I find it a sad spot: the vivid green, the villages of tumbled stones, the shivering birch trees - and a sturdy bridge that has not seen wheels for a century.
The muffled roar of water, spots of rain, and the hiss of the stove - all blend with the atmosphere of this place. It's good to be back out again, it's been far too long.

We carry on up the side stream towards the great moorland wedge of Beinn Mheadhonach flanked by the deep glens of the Diridh and Mhairc rivers which merge to flow into the Tilt. More ruined crofts, tumbledown walls, and another lonely stranded stone bridge...

It's an intermittently steep toil up the long south ridge, but the sun makes a rare appearance.

I've chosen this hill rather than neighbouring, higher Beinn Dearg as a route north, to avoid energy-sapping wet snowfields.

We're hit by a vicious squally snowstorm as we near the summit. Off the crest, fumbling with waterproofs, then a plod to the top as it blows over.

And we're over a kind of threshold as well, as we drop down the broad north ridge which merges gradually into rolling moorland. Ahead is the empty country around the headwaters of the Tarf and Feshie rivers. No tracks, no houses, for many miles; in a small way it's like walking off the edge of a map. Somewhere many miles ahead the tracks and blocks of conifers and muirburn patches and deer fences will reappear - but for now we're in country that has somehow escaped us.

It's tipping towards twilight as we pause at Loch Mhairc.

Less than a mile further on we hit the Tarf Water. As hoped there are many dry, grassy swards along the banks to pitch our tents on. The skies darken, the watchful, snow-streaked humps of the hills fold in on themselves. We're both tired. Mick measures out the Highland Park and we take a wander by the river, looking for somewhere to cross in the morning. The burns and rivers are on the high side, still fed by meltwater, and stained with peat tannins.

Back at the tent it's a pleasure to brew up and lie still with the door open and the stove hissing away. It's going to be a frosty one although all day the moors have been full of spring sounds, especially the meadow pipits.

Morning brings weak sun and a skin of ice on boots and still water. Ice rattles in the water bladder as I work numb fingers into action over a brew. We find a place to cross dry-shod and work our way up and round to Beinn Bhreac. Sopping bogs and clawing heather give way to dry turf, gravel and lichen. That early sun has given up the ghost and we're braced for more snow showers - and get them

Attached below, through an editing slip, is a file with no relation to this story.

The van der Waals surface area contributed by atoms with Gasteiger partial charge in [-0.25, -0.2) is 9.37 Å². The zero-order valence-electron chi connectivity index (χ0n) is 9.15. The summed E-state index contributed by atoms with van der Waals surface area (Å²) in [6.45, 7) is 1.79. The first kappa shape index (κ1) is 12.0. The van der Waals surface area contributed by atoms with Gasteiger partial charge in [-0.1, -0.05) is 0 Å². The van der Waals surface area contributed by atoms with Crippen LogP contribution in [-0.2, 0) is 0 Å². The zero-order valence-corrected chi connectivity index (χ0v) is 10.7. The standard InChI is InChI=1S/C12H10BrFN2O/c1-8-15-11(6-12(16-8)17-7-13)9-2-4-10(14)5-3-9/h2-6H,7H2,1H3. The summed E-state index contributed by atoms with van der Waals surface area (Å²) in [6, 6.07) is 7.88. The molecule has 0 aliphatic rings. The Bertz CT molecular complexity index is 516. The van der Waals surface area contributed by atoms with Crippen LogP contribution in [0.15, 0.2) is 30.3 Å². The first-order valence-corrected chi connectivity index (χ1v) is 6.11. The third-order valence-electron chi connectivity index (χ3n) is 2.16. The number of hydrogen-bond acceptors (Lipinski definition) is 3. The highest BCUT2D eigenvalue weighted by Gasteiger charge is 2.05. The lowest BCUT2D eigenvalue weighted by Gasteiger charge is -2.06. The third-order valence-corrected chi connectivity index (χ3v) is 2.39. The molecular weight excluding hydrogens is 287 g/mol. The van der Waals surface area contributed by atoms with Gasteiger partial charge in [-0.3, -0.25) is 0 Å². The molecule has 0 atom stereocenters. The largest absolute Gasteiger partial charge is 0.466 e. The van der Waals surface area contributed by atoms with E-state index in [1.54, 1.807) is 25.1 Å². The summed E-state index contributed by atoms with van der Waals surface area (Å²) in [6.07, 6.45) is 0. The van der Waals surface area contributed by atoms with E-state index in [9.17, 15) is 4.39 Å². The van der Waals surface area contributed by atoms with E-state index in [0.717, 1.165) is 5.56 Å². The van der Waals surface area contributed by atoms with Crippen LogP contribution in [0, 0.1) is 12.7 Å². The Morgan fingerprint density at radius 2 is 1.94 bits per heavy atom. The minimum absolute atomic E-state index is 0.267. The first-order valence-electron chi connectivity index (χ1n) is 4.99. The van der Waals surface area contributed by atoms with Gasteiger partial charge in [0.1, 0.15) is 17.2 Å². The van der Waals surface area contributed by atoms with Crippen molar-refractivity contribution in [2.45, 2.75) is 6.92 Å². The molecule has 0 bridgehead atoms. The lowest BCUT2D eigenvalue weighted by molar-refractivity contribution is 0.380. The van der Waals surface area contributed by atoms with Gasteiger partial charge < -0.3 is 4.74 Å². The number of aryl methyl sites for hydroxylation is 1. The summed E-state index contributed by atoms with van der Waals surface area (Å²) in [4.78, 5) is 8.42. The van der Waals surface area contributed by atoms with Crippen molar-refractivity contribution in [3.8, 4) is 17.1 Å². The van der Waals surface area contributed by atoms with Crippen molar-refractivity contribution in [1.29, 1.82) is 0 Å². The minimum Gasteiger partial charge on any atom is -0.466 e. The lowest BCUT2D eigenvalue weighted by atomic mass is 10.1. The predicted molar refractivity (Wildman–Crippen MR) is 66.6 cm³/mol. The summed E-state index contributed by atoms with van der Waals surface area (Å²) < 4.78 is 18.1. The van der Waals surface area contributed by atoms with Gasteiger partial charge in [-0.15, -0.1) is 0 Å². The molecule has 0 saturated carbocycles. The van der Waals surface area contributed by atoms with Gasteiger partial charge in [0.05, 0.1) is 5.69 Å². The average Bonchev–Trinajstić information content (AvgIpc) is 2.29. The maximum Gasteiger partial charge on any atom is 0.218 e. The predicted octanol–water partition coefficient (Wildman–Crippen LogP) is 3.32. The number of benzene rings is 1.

The horizons are smeared with showers but thankfully we just keep the visibility as we follow the spine of the hills towards Leathad an Taobhain. It would be tough to navigate this landscape in low cloud. The gradients are so shallow and contours so spaced out it's hard enough telling one undulation from another - there is the exposure of rock and ridge, and there is this. I wonder if the Arctic Eye can be felt here? Arctic travellers have often described a sense of being watched, a psychological reaction to a landscape devoid of anything recognisably human, experienced sometimes as a desire to climb head-first into a sleeping bag.

But we make it over the empty miles, a rugged mix of bog, peat hags and wet snow underfoot.

On the summit of Leathad an Taobhain, Mick's altimeter gives a curious reading of 940 metres - some way above the 912 metres on the map. Now it feels like that wilderness middle section of the walk is over. We pick up a path, and pass a ruined Victorian deer stalker's bothy, then onto an estate track.

The cloud's been building all afternoon. We're tired again, it's almost an oppressive feeling - nothing good is coming out of the sky any time soon. On the track, concentration wanes and my eyelids start to droop. We find a fairly sheltered spot on grass by a small burn. We get the tents up. And then it rains for 12 hours solid. I don't sleep well. After a few hours the wind is sticking the tent outer to the inner and water is getting in. I long for my tarp. The ground proves to be uneven and I can't relax. I'm plagued by sleep paralysis dreams. I float about the tent, and find a television playing in the porch. That can't be right... I heave and gasp into consciousness.

Next morning, Mick doesn't seem to have fared much better. "It was a bit of a disaster" he sums up.

We're relieved to get away early though it's till sleeting. How to get to Kingussie? The Glen Tromie route involves an easy well-kept track, but a lengthy dog-leg west before heading north. The map shows a direct route north - a climb up to a saddle then down Gleann Chomraidh, on a path. Except the path only exists on the map, so we have many miles of bog and heather slogging, following the river from its infancy, teetering at first on deer tracks laced with worn and slippery heather stems, before we cross over to lower Glen Tromie and see Strathspey and Kingussie, our destination, laid out below. Gleann Chomraidh has not always been empty though; halfway down there's a network of old shielings from transhumance times, just circular piles of rocks now; but the land they're on is still good, a rare dry and grassy oasis that would make for fine camping, and is clearly a good home for a colony of moles.

We're drenched by a lengthy shower on the final miles of road walking but the early start pays off and soon we're downing pints and eating fish and chips before the train south arrives. Phones ping and texts are sent. It's 21st century Scotland, but it still feels like we dropped off the edge and clambered out again.